Nataraja Mudaliar started life as a businessman in the first years of the 20th Century, when he set up Watson & Co. to sell imported British bicycles. Before long, he took over a firm that had been importing American cars. With the success of both, he looked for a new field to enter. His interest in photography, and the films of the silent era that he was fascinated with, made him decide that film-making is what he wanted to be in.
Once the decision was made, he acted fast. He went to Poona to study cinematography with Stewart Smith, an Englishman who ran a film theatre in the city but was better known as a newsreel photographer. Next, in 1916, Nataraja Mudaliar, floated with his relatives, the Indian Film Company, a joint stock company, and found himself a cinecamera with accessories to buy for Rs.1800. Then he bought a large garden house in Miller’s Road, Kilpauk, Tower House, and built in its spacious acreage a film studio, the first in South India. What, I wonder, has replaced Tower House? Maybe I’ll find out one day, but meanwhile there’s the matter of the making of “Keechaka Vadham”.
With a studio and equipment in place, Nataraja Mudaliar was looking for a story. Pammal Sambanda Mudaliar whom he consulted, told him that whatever story he decided on, it must have emotional content, action and the element of sex. There was all three in the killing of Keechaka by Bheema in the Mahabharata, they decided — and Nataraja Mudaliar was in business.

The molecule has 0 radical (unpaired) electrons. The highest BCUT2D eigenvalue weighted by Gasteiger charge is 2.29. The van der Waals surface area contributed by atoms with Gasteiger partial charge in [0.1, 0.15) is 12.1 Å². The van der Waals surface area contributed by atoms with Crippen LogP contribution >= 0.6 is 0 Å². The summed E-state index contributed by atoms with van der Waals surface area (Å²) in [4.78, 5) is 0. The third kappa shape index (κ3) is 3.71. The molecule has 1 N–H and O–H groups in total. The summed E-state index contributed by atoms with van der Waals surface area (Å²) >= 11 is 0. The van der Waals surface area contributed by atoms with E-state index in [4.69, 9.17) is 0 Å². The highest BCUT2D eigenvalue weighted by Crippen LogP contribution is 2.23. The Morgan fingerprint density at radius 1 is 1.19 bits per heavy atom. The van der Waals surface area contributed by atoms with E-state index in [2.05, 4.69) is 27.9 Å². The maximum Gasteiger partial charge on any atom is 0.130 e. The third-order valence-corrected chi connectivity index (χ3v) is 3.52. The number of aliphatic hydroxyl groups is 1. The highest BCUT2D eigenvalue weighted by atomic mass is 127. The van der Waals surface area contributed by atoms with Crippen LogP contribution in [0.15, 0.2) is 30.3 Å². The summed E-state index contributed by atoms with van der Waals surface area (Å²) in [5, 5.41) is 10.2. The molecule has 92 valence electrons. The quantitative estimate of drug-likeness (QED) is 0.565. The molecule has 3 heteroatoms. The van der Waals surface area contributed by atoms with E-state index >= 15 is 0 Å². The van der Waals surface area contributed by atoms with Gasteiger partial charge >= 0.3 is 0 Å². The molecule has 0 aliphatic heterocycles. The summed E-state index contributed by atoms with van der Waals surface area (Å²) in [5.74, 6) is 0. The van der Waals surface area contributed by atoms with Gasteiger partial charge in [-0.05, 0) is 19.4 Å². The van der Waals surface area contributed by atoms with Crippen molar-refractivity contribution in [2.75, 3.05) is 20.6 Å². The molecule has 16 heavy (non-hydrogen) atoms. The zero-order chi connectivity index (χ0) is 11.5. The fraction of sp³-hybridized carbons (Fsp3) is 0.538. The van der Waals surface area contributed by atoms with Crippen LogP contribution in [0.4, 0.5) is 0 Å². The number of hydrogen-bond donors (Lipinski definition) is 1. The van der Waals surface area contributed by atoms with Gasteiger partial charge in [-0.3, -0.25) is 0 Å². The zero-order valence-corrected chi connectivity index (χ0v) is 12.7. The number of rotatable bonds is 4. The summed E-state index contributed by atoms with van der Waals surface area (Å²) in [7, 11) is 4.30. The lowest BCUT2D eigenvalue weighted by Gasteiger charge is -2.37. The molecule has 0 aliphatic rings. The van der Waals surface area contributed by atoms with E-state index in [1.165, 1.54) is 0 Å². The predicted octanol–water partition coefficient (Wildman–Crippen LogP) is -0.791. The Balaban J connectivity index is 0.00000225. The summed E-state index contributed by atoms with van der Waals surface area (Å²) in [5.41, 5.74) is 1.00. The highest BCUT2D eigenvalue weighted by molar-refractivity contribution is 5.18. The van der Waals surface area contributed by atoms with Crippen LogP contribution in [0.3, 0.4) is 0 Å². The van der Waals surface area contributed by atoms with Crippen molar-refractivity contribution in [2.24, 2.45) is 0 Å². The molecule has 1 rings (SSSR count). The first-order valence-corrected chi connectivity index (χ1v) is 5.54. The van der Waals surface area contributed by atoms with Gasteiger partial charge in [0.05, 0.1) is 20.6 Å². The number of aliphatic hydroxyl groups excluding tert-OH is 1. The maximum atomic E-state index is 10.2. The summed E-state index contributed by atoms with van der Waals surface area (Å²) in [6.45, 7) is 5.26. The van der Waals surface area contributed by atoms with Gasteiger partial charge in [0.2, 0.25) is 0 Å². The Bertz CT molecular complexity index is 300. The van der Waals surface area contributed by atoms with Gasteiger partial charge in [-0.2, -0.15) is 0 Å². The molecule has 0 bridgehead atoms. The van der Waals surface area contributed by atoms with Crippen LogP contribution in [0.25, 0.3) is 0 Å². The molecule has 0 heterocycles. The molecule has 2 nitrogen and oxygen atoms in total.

The film was shot in five weeks in 1917 and opened in January 1918 at the Elphinstone Theatre. Silent though the cast was, everyone connected with the film was Tamil — so it has been considered the first ‘Tamil’ film, though to be accurate about it, it was actually the first full-length feature film (6000 feet) made in South India. Nataraja Mudaliar personally handled all the technical work and Sambanda Mudaliar the script and the actors. Randor Guy, the film historian, tells me the film cost Rs. 35,000 to make and netted Rs. 50,000 after being screened all over India and in Burma, Ceylon and the Federated Malay States and Singapore. Rs.15,000 was a tidy profit in those days.
Nataraja Mudaliar made five other successes, all mythologicals. Then, ill-fortune struck. Fire consumed the studio, the partners fell out, and his only son died. Nataraja Mudaliar returned to concentrating on selling bicycles and cars. But between 1918 and 1923, when he made his last success, he had laid the foundation for today’s giant South Indian film industry.